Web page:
What is the bromination of aromatic compounds?
The bromination of benzene is an example of an electrophilic aromatic substitution reaction. In this reaction, the electrophile (bromine) forms a sigma bond to the benzene ring, yielding an intermediate. Then, a proton is removed from the intermediate to form a substituted benzene ring. Created by Sal Khan.
How do aromatic compounds undergo bromination?
In bromination of an aromatic ring, molecular bromine (Br2) is reacted with iron tribromide (FeBr3) to form the strongly electrophilic bromine cation and FeBr4. Following this, the aromatic ring is reacted with the bromine cation and adds to the ring to form a benzenonium cation.
Does bromine react with aromatic compounds?
Aromatic compounds react by electrophilic aromatic substitution reactions, in which the aromaticity of the ring system is preserved. For example, benzene reacts with bromine to form bromobenzene. Many functional groups can be added to aromatic compounds via electrophilic aromatic substitution reactions.
What is the rate-determining, step in electrophilic aromatic substitution?
When the electrophile adds to the aromatic ring, it produces a carbocation intermediate. The first step of electrophilic aromatic substitution is usually the rate-determining step. Since a new sigma bond forms in the first step, the intermediate is called a sigma complex.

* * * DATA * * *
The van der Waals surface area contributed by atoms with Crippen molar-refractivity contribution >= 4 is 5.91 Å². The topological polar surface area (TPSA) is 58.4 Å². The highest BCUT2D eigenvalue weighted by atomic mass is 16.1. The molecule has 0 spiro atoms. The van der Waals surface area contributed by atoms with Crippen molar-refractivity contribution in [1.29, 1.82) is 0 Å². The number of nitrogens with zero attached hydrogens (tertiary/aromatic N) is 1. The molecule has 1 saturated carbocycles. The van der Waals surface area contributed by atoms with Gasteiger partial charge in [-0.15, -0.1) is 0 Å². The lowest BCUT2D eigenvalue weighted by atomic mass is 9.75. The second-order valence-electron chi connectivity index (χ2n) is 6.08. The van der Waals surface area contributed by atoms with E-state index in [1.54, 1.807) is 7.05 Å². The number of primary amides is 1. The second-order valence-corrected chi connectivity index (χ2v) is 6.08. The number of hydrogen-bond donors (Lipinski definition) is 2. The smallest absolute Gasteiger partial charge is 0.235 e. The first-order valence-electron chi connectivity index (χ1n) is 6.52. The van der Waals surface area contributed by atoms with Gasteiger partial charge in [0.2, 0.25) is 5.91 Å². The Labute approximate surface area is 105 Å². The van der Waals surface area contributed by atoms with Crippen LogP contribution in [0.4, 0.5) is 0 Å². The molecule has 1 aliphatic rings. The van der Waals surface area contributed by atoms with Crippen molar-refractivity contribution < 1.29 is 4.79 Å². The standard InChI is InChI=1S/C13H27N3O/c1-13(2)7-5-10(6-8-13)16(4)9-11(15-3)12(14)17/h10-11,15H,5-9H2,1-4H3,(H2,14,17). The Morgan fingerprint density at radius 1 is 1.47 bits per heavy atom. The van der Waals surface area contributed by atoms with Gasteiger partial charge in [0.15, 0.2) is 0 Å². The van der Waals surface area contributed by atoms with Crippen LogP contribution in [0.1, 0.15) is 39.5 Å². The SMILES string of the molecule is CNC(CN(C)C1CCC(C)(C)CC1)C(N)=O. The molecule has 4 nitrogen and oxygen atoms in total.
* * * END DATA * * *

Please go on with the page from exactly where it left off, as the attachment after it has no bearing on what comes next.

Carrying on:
How do you chlorinate benzene?
Benzene reacts with chlorine or bromine in the presence of a catalyst, replacing one of the hydrogen atoms on the ring by a chlorine or bromine atom. The reactions happen at room temperature. The catalyst is either aluminum chloride (or aluminum bromide if you are reacting benzene with bromine) or iron.
How do you add CH3 to benzene?
An alkyl group can be added to a benzene molecule by an electrophile aromatic substitution reaction called the Friedel‐Crafts alkylation reaction. One example is the addition of a methyl group to a benzene ring. The mechanism for this reaction begins with the generation of a methyl carbocation from methylbromide.
Which effect does by CH3 substituent on aromatic electrophilic substitution?
Substituent Effects on Electrophilic Aromatic Substitution The electron-donating CH3 group activates the benzene ring to electrophilic attack. Ortho and para products predominate. The CH3 group is called an ortho, para director.
What is the rate determining step in the bromination of benzene?
Step 1: Formation of a strong electrophile, in this case an electrophilic bromine cation. Step 2: Pi electrons of benzene react with the bromine cation to form the sigma comoplex, resonance stabilized benzenonium intermediate. This step is the rate determining step.
What catalyst is used in the bromination of benzene?
The electrophilic substitution reaction between benzene and chlorine or bromine. Benzene reacts with chlorine or bromine in an electrophilic substitution reaction, but only in the presence of a catalyst. The catalyst is either aluminum chloride (or aluminum bromide if you are reacting benzene with bromine) or iron.
How ch3 is formed?
A methyl group is an alkyl derived from methane, containing one carbon atom bonded to three hydrogen atoms — CH3. In formulas, the group is often abbreviated Me. Such hydrocarbon groups occur in many organic compounds. It is a very stable group in most molecules.